Wednesday, March 19, 2014

Getting better

In my last blog, I wrote about the fears that I'm facing nowadays of not succeeding, of not becoming what I want to be. It' still a daily battle to conquer these thoughts.

When I decided to leave my job, the first obvious questions someone would ask upon hearing the news was: 'so what are you going to do?' Whenever I answered that I wanted to become a documentary film maker ánd a graphic designer, the other person would frown and ask: 'Oh, are you going to film school?' or: 'Are you doing a course at art school?' or: 'How are you going to do both?'.
I wasn't planning to go to school again, I just wanted to give it a try with the experience I had so far, and I had no clue how to do both. So being put on the spot like that would easily put me in a state of panic.

What was I thinking? I have asked myself the same questions over and over again: how can I do something I am not educated in? In the Netherlands, having the 'right' education is very important, or at least, so it seems. Thinking of a career in high school or changing your career later in life is always connected to having 'the right education' to be successful. However, looking at the people around me, most are doing something else than what they are educated to do.

Being confronted with the American way of thinking made me realize that there are other ways to look at this: you can do whatever you want, as long as you work hard for it. The American Dream. Obviously, this concept has a lot of downsides to it, but I really love the American reaction to my new career: 'That's great, what kind of movies do you want to make?' 'Cool, what do you design?' 'Nice that you are able to combine these things!'.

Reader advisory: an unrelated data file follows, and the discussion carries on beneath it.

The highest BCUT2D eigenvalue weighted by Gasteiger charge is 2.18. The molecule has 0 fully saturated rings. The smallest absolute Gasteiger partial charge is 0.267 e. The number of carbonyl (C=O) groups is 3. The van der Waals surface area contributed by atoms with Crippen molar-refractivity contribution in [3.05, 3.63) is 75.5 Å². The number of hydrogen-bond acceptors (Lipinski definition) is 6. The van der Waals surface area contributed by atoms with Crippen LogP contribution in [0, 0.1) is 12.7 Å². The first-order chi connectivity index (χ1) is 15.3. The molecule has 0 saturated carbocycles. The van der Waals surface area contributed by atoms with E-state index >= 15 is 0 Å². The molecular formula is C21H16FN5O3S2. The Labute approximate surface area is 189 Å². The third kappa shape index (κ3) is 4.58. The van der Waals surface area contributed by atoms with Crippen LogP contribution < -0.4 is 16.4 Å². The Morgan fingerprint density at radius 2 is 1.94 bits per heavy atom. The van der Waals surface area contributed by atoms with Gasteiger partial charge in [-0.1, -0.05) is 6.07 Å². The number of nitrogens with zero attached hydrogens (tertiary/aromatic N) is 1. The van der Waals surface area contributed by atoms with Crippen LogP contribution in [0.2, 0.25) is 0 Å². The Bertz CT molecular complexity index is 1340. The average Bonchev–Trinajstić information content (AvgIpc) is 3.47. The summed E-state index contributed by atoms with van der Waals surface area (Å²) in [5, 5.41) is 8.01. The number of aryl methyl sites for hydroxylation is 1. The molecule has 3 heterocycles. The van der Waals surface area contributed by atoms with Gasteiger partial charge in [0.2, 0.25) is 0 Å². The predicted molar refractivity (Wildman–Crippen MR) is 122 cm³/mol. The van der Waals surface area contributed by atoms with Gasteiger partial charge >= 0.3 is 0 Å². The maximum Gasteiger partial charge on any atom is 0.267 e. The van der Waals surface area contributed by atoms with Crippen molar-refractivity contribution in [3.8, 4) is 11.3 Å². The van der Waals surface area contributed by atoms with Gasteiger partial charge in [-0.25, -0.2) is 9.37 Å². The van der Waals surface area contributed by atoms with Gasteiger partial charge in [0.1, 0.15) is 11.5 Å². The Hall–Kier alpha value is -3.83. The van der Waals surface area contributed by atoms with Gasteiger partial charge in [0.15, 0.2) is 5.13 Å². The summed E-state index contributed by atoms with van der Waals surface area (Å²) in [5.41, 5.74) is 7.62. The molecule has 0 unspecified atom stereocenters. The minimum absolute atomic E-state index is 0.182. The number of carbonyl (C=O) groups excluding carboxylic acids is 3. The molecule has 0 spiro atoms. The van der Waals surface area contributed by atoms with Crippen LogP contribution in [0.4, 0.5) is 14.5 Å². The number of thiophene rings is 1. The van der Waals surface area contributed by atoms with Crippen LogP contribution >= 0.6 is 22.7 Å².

I am still working on becoming what I want to be. But I must admit that looking at the possibilities, instead of the obstacles is definitely more empowering. I still compare myself to all the people who have had the 'right' education, or have a lot of experience, and it always puts me down. How can I live up to their level? Then I saw this inspiring video, and I realized: I don't have to be great right now. I just have to get better. And the only way to do that is to work on it. Which is exactly what I've been doing this last year.

A year after quitting my job, I'm at the point where I call myself a beginning graphic designer and film maker. Which is more than just wanting to become one. And I'm starting to realize that this is ok for now. Instead of comparing myself to other people in the field - who are obviously mostly more experienced - I try to compare myself with me, a year ago. And I look at all the things I've done, and I've worked on. And even though my fears still will tell me it's not good enough, I do know it is better than before.

Click to see the video

Monday, January 27, 2014

Letting go

Without trying to be negative or melancholic, lately, I have had this feeling that it is all about letting go. And no, I haven't read any of the Dalai Lama books, nor did I do any Mindfulness course and I didn't visit any psychologist or shrink either.
The only thing I actually try to do, is listen to my body. And if there's one thing my body is telling me - apart from the daily messages about food, sleep and the more private needs one needs to give in to several times a day - it is that it doesn't want to let go.

I never expected this to be a physical feeling. But it's there. A very strong feeling that reminds me of when I was young, and my brother and I were fighting. I would sit with my back against my bedroom door, and my feet against my desk, hands flat on the floor to push, to prevent him from coming in. Now it's the other way around and I'm sitting in the same pose, trying to keep things from leaving the room.